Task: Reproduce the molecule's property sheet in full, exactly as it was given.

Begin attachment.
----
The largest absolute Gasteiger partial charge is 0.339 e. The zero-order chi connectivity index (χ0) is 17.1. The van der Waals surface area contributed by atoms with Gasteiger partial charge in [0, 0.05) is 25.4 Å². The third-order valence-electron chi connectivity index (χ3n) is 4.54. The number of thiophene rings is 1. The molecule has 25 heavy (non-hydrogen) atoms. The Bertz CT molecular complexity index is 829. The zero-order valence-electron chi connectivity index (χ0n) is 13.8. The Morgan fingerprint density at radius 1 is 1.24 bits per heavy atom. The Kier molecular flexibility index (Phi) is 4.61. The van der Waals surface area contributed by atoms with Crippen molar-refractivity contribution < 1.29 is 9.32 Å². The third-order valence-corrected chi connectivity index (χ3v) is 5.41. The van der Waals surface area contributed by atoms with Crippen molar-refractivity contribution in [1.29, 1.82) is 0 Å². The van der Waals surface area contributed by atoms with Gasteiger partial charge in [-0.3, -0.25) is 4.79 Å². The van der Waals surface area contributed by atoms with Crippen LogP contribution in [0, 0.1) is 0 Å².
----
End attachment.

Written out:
The largest absolute Gasteiger partial charge is 0.339 e. The zero-order chi connectivity index (χ0) is 17.1. The van der Waals surface area contributed by atoms with Gasteiger partial charge in [0, 0.05) is 25.4 Å². The third-order valence-electron chi connectivity index (χ3n) is 4.54. The number of thiophene rings is 1. The molecule has 25 heavy (non-hydrogen) atoms. The Bertz CT molecular complexity index is 829. The zero-order valence-electron chi connectivity index (χ0n) is 13.8. The Morgan fingerprint density at radius 1 is 1.24 bits per heavy atom. The Kier molecular flexibility index (Phi) is 4.61. The van der Waals surface area contributed by atoms with Crippen molar-refractivity contribution < 1.29 is 9.32 Å². The third-order valence-corrected chi connectivity index (χ3v) is 5.41. The van der Waals surface area contributed by atoms with Crippen molar-refractivity contribution in [1.29, 1.82) is 0 Å². The van der Waals surface area contributed by atoms with Gasteiger partial charge in [-0.3, -0.25) is 4.79 Å². The van der Waals surface area contributed by atoms with Crippen LogP contribution in [0, 0.1) is 0 Å².